Maggie Gallagher has opened up a whole new dimension in the argument over same-sex marriage with her piece, “Banned in Boston.”
If you support the traditional definition of marriage, or if you value religious liberty and freedom of speech, you ought to be very concerned by the scenario Gallagher lays out.
Scholars on the left and right agree that the gay marriage movement has raised the specter of a massive and protracted battle over religious liberty. In states that adopt same-sex marriage, religious liberty is clearly going to lose. The source of the problem is the flawed analogy between the battle for same-sex marriage and the sixties movement for civil rights. Gay marriage proponents argue that sexual orientation is like race, and that opponents of same-sex marriage are therefore like bigots who oppose interracial marriage. Once same-sex marriage becomes law, that understanding will be controlling.
So in states with same-sex marriage, religiously affiliated schools, adoption agencies, psychological clinics, social workers, marital counselors, etc. will be forced to choose between going out of business and violating their own deeply held beliefs. If a religious social service agency refuses to offer counseling designed to preserve the marriage of a same-sex couple, it could lose its tax exempt status. Religious schools would either have to tolerate conduct they believed to be sinful, or face a cut-off of federal funds. In effect, religiously affiliated organizations that oppose same-sex marriage would be treated like Bob Jones university was when it maintained a prohibition on inter-racial dating. It’s already happening, as we’ve seen with the recent withdrawal of Boston’s Catholic Charities from the adoption business.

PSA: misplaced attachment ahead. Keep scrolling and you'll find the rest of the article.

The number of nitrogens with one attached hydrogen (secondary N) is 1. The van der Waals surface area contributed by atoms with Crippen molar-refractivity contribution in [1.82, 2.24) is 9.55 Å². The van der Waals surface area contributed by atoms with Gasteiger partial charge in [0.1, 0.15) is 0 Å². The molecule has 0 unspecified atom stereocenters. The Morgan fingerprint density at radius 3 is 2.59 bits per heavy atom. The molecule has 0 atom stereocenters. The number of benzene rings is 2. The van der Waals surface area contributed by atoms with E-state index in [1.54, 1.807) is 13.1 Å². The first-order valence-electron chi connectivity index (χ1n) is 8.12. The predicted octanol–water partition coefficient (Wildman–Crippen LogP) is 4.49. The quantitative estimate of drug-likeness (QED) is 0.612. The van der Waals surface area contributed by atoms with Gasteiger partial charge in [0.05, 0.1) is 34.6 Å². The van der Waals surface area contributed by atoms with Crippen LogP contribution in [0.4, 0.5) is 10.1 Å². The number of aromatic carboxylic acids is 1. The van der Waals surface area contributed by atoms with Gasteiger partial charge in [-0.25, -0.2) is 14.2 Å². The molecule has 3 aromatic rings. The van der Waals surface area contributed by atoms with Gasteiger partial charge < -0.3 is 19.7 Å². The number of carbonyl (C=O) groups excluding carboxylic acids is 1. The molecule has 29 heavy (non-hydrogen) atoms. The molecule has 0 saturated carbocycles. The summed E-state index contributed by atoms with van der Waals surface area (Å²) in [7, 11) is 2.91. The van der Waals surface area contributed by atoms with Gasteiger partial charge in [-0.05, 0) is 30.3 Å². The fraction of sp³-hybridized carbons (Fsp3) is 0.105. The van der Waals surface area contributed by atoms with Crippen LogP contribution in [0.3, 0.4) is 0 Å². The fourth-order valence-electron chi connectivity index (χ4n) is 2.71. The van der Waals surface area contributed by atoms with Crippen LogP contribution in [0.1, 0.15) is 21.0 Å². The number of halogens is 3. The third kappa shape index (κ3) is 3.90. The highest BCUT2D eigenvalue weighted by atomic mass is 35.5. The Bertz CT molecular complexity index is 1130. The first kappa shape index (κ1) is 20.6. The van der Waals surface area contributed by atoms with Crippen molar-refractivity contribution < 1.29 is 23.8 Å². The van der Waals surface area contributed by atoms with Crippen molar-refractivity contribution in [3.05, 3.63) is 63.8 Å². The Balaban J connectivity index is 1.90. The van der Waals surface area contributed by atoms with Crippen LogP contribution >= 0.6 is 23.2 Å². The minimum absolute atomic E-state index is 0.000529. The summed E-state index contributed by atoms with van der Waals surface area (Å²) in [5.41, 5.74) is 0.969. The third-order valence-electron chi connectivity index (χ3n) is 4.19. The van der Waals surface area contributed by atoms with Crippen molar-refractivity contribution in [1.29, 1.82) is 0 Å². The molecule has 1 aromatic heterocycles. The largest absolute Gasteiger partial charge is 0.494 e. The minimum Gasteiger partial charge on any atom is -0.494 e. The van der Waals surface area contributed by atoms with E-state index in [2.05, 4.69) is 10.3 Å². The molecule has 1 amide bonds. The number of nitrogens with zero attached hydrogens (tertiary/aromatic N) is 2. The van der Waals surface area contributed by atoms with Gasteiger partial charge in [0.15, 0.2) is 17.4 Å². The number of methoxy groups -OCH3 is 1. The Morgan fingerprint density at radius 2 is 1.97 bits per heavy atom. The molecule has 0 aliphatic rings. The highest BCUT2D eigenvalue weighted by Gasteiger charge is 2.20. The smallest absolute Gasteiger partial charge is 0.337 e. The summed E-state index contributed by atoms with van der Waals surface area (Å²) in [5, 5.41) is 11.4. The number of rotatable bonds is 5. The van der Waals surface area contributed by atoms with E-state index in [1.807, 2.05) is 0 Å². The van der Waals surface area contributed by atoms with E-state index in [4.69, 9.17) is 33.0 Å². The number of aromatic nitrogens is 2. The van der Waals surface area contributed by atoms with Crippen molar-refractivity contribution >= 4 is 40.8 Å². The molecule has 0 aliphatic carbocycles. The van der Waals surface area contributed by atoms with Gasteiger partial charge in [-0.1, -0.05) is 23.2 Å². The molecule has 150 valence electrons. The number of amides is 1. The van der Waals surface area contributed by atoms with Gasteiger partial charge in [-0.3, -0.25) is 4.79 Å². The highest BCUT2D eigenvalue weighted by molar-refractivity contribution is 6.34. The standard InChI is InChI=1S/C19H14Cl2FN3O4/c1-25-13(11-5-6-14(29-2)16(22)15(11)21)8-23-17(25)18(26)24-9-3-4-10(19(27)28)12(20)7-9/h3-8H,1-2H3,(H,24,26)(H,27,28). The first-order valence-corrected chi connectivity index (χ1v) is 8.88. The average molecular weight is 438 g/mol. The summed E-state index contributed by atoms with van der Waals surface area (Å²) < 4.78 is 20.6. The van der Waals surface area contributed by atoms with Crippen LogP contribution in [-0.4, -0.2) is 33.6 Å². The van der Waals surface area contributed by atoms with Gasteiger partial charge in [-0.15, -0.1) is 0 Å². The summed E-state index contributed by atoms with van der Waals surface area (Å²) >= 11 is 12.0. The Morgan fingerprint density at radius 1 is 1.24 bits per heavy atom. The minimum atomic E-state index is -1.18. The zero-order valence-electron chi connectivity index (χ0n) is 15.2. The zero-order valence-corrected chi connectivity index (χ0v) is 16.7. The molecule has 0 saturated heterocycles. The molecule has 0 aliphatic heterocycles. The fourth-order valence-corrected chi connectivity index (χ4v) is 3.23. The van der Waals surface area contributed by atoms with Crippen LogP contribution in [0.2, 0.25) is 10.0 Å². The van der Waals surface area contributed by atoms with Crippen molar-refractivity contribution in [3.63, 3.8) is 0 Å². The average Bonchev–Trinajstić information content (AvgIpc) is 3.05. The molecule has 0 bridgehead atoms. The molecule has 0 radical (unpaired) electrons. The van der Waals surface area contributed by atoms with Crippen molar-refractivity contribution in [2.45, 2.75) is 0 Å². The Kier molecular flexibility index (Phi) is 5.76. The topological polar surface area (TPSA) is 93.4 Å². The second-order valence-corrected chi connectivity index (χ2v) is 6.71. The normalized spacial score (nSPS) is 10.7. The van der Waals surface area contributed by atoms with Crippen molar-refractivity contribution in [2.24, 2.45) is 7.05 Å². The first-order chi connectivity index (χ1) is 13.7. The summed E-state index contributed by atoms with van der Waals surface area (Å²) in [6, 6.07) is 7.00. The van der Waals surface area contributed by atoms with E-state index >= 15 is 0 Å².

Free speech could also be under threat, as sexual-harassment-in-the-workplace principles are used by nervous corporate lawyers to draw speech prohibitions on the marriage issue. Fear of litigation will breed self-censorship. One expert predicts “a concerted effort to take same-sex marriage from a negative right to be free of state interference to a positive entitlement to assistance by others.”
I don’t think there’s any doubt that such a campaign is in the offing. Just look at the news. A campaign has been launched to prevent John McCain from delivering the graduation address at New York’s New School, the chief reason being McCain’s support for a state marriage amendment and his willingness to speak at Jerry Falwell’s university. I remember 1990, when there were protests against Colin Powell speaking at Harvard’s commencement, ostensibly because of “Don’t ask; don’t tell.” Until recently, military recruiters have been banned from campuses for the same reason.
Until reading Gallagher’s piece, I never made much of the use of “Don’t ask; don’t tell” and related issues as reasons to block speech. To me, these excuses were convenient covers for a determination to block speech on broader grounds: opposition to Republican politicians and/or opposition to the military. But now I see that these “excuses” have to be taken seriously in their own right. The very fact that opposition to gay marriage can be treated as the most publicly acceptable reason to suppress someone’s speech is an ominous sign. If gay marriage is legalized, there will surely be “a concerted effort to take same-sex marriage from a negative right to be free of state interference to a positive entitlement to assistance by others.” We can be certain of that, because it’s already happening.
A few proponents of same-sex marriage might endorse conscience exemptions, but they won’t control the gay marriage movement as a whole. Notice that in Massachusetts, no one but Governor Romney favors a conscience exemption, and he’s out of office soon.
For religious folks, the lesson in all this is clear. There’s a lot more at stake in the battle over same-sex marriage than the marriage issue itself, important as that is. The very ability of religiously affiliated organizations to exist and operate is under threat. Same-sex marriage will be used as a tool, not only to silence opposition, but to unstring religion itself as a force in American life.